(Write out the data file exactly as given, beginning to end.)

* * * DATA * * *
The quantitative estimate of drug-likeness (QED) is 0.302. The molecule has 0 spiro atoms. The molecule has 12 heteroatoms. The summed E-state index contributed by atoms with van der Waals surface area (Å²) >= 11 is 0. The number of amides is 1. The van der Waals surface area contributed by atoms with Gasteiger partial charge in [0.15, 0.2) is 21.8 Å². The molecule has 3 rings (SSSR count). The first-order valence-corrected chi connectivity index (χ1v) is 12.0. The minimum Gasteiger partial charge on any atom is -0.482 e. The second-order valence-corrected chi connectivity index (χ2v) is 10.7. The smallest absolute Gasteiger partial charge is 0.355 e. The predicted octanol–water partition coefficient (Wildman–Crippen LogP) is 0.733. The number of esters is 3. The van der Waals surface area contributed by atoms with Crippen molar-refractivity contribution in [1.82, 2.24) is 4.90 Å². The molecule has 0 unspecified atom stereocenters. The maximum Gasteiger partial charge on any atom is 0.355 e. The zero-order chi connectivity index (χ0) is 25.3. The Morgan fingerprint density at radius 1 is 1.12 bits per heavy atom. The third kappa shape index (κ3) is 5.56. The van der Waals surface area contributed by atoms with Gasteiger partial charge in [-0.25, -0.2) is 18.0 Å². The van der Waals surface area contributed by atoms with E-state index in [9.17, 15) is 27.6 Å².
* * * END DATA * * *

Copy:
The quantitative estimate of drug-likeness (QED) is 0.302. The molecule has 0 spiro atoms. The molecule has 12 heteroatoms. The summed E-state index contributed by atoms with van der Waals surface area (Å²) >= 11 is 0. The number of amides is 1. The van der Waals surface area contributed by atoms with Gasteiger partial charge in [0.15, 0.2) is 21.8 Å². The molecule has 3 rings (SSSR count). The first-order valence-corrected chi connectivity index (χ1v) is 12.0. The minimum Gasteiger partial charge on any atom is -0.482 e. The second-order valence-corrected chi connectivity index (χ2v) is 10.7. The smallest absolute Gasteiger partial charge is 0.355 e. The predicted octanol–water partition coefficient (Wildman–Crippen LogP) is 0.733. The number of esters is 3. The van der Waals surface area contributed by atoms with Crippen molar-refractivity contribution in [1.82, 2.24) is 4.90 Å². The molecule has 0 unspecified atom stereocenters. The maximum Gasteiger partial charge on any atom is 0.355 e. The zero-order chi connectivity index (χ0) is 25.3. The Morgan fingerprint density at radius 1 is 1.12 bits per heavy atom. The third kappa shape index (κ3) is 5.56. The van der Waals surface area contributed by atoms with Gasteiger partial charge in [-0.25, -0.2) is 18.0 Å². The van der Waals surface area contributed by atoms with E-state index in [9.17, 15) is 27.6 Å².